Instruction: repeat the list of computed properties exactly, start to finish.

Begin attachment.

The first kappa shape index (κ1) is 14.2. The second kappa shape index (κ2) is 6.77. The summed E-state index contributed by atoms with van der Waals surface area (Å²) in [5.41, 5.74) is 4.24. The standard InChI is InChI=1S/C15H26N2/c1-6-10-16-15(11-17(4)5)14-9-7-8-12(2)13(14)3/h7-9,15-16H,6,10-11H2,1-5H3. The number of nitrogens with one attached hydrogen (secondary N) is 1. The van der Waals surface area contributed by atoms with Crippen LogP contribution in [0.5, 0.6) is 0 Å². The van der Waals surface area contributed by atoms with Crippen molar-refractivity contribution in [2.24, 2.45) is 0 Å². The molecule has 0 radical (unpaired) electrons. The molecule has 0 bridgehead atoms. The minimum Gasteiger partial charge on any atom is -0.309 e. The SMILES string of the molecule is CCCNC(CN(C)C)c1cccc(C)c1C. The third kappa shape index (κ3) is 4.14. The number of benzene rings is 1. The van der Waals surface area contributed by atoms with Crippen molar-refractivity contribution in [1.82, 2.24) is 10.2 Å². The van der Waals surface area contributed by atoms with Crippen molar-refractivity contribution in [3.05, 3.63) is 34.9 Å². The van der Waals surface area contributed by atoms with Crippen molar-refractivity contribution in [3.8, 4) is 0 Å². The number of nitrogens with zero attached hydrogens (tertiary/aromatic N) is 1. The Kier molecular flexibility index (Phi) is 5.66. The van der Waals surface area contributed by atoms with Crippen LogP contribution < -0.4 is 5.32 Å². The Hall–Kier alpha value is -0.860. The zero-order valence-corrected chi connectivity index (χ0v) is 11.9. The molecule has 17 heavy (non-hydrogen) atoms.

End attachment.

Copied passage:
The first kappa shape index (κ1) is 14.2. The second kappa shape index (κ2) is 6.77. The summed E-state index contributed by atoms with van der Waals surface area (Å²) in [5.41, 5.74) is 4.24. The standard InChI is InChI=1S/C15H26N2/c1-6-10-16-15(11-17(4)5)14-9-7-8-12(2)13(14)3/h7-9,15-16H,6,10-11H2,1-5H3. The number of nitrogens with one attached hydrogen (secondary N) is 1. The van der Waals surface area contributed by atoms with Crippen LogP contribution in [0.5, 0.6) is 0 Å². The van der Waals surface area contributed by atoms with Crippen molar-refractivity contribution in [2.24, 2.45) is 0 Å². The molecule has 0 radical (unpaired) electrons. The molecule has 0 bridgehead atoms. The minimum Gasteiger partial charge on any atom is -0.309 e. The SMILES string of the molecule is CCCNC(CN(C)C)c1cccc(C)c1C. The third kappa shape index (κ3) is 4.14. The number of benzene rings is 1. The van der Waals surface area contributed by atoms with Crippen molar-refractivity contribution in [1.82, 2.24) is 10.2 Å². The van der Waals surface area contributed by atoms with Crippen molar-refractivity contribution in [3.05, 3.63) is 34.9 Å². The van der Waals surface area contributed by atoms with Crippen molar-refractivity contribution in [3.8, 4) is 0 Å². The number of nitrogens with zero attached hydrogens (tertiary/aromatic N) is 1. The Kier molecular flexibility index (Phi) is 5.66. The van der Waals surface area contributed by atoms with Crippen LogP contribution < -0.4 is 5.32 Å². The Hall–Kier alpha value is -0.860. The zero-order valence-corrected chi connectivity index (χ0v) is 11.9. The molecule has 17 heavy (non-hydrogen) atoms.